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The Bhikkhu Or The Mendicant
1. Cakkhunà sa§varo sàdhu Þ
sàdhu sotena sa§varo
Ghàõena sa§varo sàdhu Þ
sàdhu jivhàya sa§varo. 360.
2. Kàyena sa§varo sàdhu Þ
sàdhu vàcàya sa§varo
Manasà sa§varo sàdhu Þ
sàdhu sabbattha sa§varo
Sabbattha sa§vuto bhikkhu Þ
sabbadukkhà pamuccati. 361.
GUARD THE SENSES
1. Good is restraint in the eye; good is restraint in the ear; good is restraint in the nose; good is restraint in the tongue. 360.
HE WHO GUARDS HIS SENSES IS RELEASED FROM SORROW
2. Good is restraint in deed; good is restraint in speech; good is restraint in mind; good is restraint in everything. The bhikkhu,1 restrained at all points, 2 is freed from sorrow. 361.
Five monks each of whom was guarding one of the senses inquired of the Buddha which sense was the most difficult to restrain. Instead of answering the question directly the Buddha related a story from one of their past births to show that they had come to destruction because their senses were not guarded, and then He uttered these verses.
3. Hatthasa¤¤ato pàdasa¤¤ato Þ
vàcàya sa¤¤ato sa¤¤atuttamo
Ajjhattarato samàhito Þ
eko santusito tam àhu bhikkhu§. 362.
THE FULLY CONTROLLED PERSON IS CALLED A BHIKKHU
3. He who is controlled in hand, in foot, in speech, and in the highest (i.e., the head); he who delights in meditation,3 and is composed; he who is alone, and is contented - him they call a bhikkhu. 362.
A monk killed a flying swan by hitting it in the eye with a stone. The Buddha, advising him, explained the state of a bhikkhu.
4. Yo mukhasa¤¤ato bhikkhu Þ
Attha§ dhamma¤ ca dãpeti Þ
madhura§ tassa bhàsita§. 363.
SWEET IS HIS SPEECH WHO CONTROLS HIS TONGUE
4. The bhikkhu who is controlled in tongue, who speaks wisely,4 who is not puffed up, who explains the meaning and the text - sweet, indeed, is his speech. 363.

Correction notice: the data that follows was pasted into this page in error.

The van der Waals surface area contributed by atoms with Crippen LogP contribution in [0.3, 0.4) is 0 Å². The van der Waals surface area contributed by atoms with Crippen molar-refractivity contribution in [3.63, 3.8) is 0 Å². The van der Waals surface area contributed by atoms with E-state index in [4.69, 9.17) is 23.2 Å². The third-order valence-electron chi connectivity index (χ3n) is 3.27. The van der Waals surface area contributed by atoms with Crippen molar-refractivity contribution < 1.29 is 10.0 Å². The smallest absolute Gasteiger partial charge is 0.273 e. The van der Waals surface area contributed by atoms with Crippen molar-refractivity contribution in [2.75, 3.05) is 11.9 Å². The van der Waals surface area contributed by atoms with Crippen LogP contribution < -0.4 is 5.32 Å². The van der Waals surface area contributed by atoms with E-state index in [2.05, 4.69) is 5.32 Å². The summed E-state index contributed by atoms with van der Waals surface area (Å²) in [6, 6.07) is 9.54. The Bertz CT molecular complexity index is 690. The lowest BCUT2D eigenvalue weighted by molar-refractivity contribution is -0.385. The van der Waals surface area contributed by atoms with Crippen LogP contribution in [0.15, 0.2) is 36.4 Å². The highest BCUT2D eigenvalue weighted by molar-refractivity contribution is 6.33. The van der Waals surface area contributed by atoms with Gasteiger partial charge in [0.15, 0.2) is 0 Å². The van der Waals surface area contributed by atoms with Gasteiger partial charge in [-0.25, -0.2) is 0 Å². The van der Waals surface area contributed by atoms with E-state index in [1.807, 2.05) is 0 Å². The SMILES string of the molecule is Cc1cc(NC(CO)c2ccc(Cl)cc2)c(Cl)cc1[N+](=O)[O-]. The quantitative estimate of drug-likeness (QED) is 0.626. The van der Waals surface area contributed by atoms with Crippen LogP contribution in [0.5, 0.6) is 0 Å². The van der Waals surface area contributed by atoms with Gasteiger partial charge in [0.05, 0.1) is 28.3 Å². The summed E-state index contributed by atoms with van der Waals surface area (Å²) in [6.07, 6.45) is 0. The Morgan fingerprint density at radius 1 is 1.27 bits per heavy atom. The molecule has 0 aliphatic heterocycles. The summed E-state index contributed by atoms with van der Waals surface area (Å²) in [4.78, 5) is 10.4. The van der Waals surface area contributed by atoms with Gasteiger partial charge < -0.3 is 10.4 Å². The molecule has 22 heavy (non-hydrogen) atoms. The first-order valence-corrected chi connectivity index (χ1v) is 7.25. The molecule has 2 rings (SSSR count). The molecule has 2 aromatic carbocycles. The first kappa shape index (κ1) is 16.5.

The Buddha uttered this verse with reference to a monk who reviled the two Chief Disciples.
5. Dhammàràmo dhammarato Þ
Dhamma§ anussara§ bhikkhu Þ
saddhammà na parihàyati. 364.
HE WHO FINDS PLEASURE IN THE DHAMMA DOES NOT FALL
5. That bhikkhu who dwells in the Dhamma, who delights in the Dhamma, who meditates on the Dhamma, who well remembers the Dhamma, does not fall away from the sublime Dhamma. 364.
A monk, named Dhammàràma, knowing that the Buddha would soon pass away, refrained from mingling with the other monks and instead used to meditate on the Dhamma with the object of attaining Arahantship. Misconstruing his attitude, the monks reported the matter to the Buddha. When the monk explained his object in doing what he did, the Buddha applauded him and uttered this verse.
6. Salàbha§ nƒtima¤¤eyya Þ
n'ƒ¤¤esa§ pihaya§ care
A¤¤esa§ pihaya§ bhikkhu Þ
samàdhi§ n'ƒdhigacchati. 365.
7. Appalàbho' pi ce bhikkhu Þ
Ta§ ve devà pasa§santi Þ
suddhƒjãvi§ atandita§. 366.
6. Let him not despise what he has received, nor should he live envying (the gains of) others. The bhikkhu who envies (the gains of) others does not attain concentration.5 365.
DESPISE NOT WHAT ONE GETS
7. Though receiving but little, if a bhikkhu does not despise his own gains, even the gods praise such a one who is pure in livelihood and is not slothful. 366.
A monk, accepting an invitation from a monk who was a follower of the Venerable Devadatta, spent a few days enjoying his hospitality. When he returned to the monastery the other monks mentioned the matter to the Buddha. Thereupon the Buddha uttered these verses in admonition to him and other monks.
8. Sabbaso nàmaråpasmi§ Þ
yassa natthi mamàyita§
Asatà ca na socati Þ
sa ve bhikkhå' ti vuccati. 367.
HE IS A BHIKKHU WHO HAS NO ATTACHMENT
8. He who has no thought of "l" and "mine" whatever towards mind and body, he who grieves not for that which he has not, he is, indeed, called a bhikkhu. 367.
A devotee offered alms to the Buddha when He stood at his door and wished to know what constituted a bhikkhu. Briefly the Buddha described the attributes of a bhikkhu.